However, the non-resident vendor can apply to the CRA for a certificate of compliance to calculate the withholding tax on the gain (and recapture) rather than on gross proceeds. If the CRA accepts the application and the vendor provides the purchaser with a copy of the certificate of compliance before closing, the withholding tax that the purchaser is required to withhold and remit is reduced.

A non-resident who disposes of Canadian real estate but did not apply for a certificate of compliance must notify the CRA within 10 days of the disposition. Failure to do so is an offence under the Income Tax Act.

The non-resident vendor may file a Canadian income tax return to report the disposition to recover some of the withholding taxes paid as an instalment.

Provincial measures

Existing: Additional BC property transfer tax

In addition to the regular property transfer tax (PTT) that purchasers must pay on title transfers of BC real estate,9 there is an additional 20% PTT that a foreign national, foreign corporation, or taxable trustee10 must pay when purchasing residential real estate within specified areas of BC,11 based on their proportionate share of the residential property’s fair market value.

Existing: BC Speculation and Vacancy Tax

The BC Speculation and Vacancy Tax was implemented in 2018 to encourage more residential rental supply and discourage housing speculation. It applies to residential properties situated in designated taxable regions, and as of January 1, 2023, its scope has been expanded to include the municipalities of North Cowichan, Duncan, Ladysmith, Lake Cowichan, Lions Bay, and Squamish.12

At December 31, all owners on title (including each spouse or common-law partner) must file a declaration, which is due March 31 of the following year. Any 2022 tax is due July 2, 2023. It is levied at a rate of:

  • 0.5% for Canadian citizens and permanent residents, excluding members of a “satellite family” (a satellite family is generally one in which more than half of the family income is neither reported nor taxed in Canada); and
  • 2.0% for a foreign owner or member of a satellite family.

Failure to pay the BC Speculation and Vacancy Tax may result in a 10% penalty of the unpaid tax. Failure to file a declaration may result in a penalty of up to $2,500. A false declaration and an attempt to evade the tax may result in fines of up to $100,000 and/or a 10-year minimum prison term.

There are some common exemptions for a particular year, including if:

  • The property is the owner’s principal residence;
  • The property is rented long term (a minimum of six months) in increments of at least 30 consecutive days. Further, if the renter is a non-arm’s length tenant of a foreign owner,13 the tenant must be a Canadian citizen or permanent resident and their reported BC income for that particular year must be at least three times the annual fair market value rent for the entire property;
  • The property was acquired in that year14; and
  • The property is under development without undue delay.

For a complete list of exemptions, consult the BC government website.

A lot to consider

Owners of residential real estate in BC may also need to consider the federal Underused Housing Tax,15 which was introduced in 2022, and the Vancouver Empty Homes Tax, which was introduced in 2017. Collectively, the various federal, provincial, and municipal measures create a complex network of rules for property owners and their tax preparers. We advise everyone to tread carefully.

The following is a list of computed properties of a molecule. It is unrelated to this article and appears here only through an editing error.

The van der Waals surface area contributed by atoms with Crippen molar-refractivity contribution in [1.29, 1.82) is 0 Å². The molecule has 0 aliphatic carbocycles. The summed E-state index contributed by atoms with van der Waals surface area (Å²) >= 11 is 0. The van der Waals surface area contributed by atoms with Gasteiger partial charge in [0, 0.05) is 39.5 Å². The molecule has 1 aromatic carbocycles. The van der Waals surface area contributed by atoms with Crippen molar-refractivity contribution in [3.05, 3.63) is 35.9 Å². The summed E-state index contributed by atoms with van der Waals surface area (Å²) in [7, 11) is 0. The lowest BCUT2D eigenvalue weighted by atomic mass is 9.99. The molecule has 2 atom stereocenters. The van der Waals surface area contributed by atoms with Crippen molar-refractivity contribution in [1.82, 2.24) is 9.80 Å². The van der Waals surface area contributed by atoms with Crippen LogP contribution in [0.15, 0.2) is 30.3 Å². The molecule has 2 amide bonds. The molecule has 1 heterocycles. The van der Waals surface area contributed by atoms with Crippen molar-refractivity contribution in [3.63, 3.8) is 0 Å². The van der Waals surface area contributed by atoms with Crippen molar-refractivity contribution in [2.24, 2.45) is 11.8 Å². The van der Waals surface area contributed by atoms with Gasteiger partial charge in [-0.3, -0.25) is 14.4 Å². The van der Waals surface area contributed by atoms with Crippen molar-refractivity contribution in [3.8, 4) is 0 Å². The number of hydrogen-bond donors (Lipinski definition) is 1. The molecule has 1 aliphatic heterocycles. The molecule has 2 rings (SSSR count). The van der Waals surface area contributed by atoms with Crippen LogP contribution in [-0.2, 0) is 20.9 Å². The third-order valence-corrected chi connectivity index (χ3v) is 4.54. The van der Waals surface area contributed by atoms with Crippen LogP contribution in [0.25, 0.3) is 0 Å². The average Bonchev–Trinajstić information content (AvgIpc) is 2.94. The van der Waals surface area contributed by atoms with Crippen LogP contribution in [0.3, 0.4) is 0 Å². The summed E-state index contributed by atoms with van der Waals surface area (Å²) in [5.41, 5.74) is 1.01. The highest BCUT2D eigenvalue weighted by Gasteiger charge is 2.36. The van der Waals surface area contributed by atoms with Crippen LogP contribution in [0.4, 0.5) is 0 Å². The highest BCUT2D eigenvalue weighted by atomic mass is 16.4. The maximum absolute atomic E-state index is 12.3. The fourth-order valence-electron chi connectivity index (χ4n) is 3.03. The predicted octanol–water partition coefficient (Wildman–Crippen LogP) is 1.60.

This article was originally published in the March/April 2023 issue of CPABC in Focus.

Author bios

Janice Hutchison, CPA, CGA, is a senior tax manager with DMCL’s Canadian tax group in Vancouver, where she advises private enterprises and their shareholders on a broad range of Canadian tax matters.

Aurash Yazdgerdian, CPA, is a tax manager with DMCL, where he specializes in Canadian personal and corporate tax compliance and planning.


1 This encompasses individuals, corporations, and other entities.

2 A residential property may be a detached house, a duplex, a townhome, a condominium, etc.

3 For example, not exempted are Canadian corporations, partnerships, and trusts (including REITs) with a very low threshold of 3% or more direct/indirect equity or votes held by non-Canadians. This catches more than entities controlled by a foreign person/corporation.

4 There are exceptions for property held less than 365 days where significant household changes are involved, such as a birth, the care of an elderly parent, a death, a marriage breakdown, a serious illness, or a job transfer.

5 This may allow interest expense, property tax, and condo fees to be claimed.

6 For pre-construction contracts, the Department of Finance Canada announced on November 4, 2022, that the 12-month clock would reset when the taxpayer secures ownership.

7 NR4: Non-Resident Tax Withholding, Remitting, and Reporting.

8 NR6: Undertaking to File an Income Tax Return by a Non-Resident Receiving Rent from Real or Immovable Property or Receiving a Timber Royalty.

9 The regular PTT is 1% on the first $200,000, 2% on the amount between $200,000 and $2,000,000, 3% on the amount between $2,000,000 and $3,000,000, and 5% on the remaining fair market value

10 A taxable trustee could be a foreign national or foreign corporation holding title in trust for beneficiaries; or a Canadian citizen or permanent resident, if a beneficiary of the trust is a foreign national or foreign corporation and that beneficiary holds a beneficial interest in the trust’s residential property.

12 See detailed maps.

13 An owner (i) who is not a Canadian citizen or permanent resident or (ii) whose global income (combined with that of their spouse or common-law partner) for the preceding year exceeds their income (combined with that of their spouse or common-law partner) reported to the CRA.

14 If PTT was paid or the property was exempt from PTT.

15 For more on this topic, see “A Look at the Federal Underused Housing Tax” by Nadeen Sakic, CPA, in the January/February­­ 2023 issue of CPABC in Focus (52-54).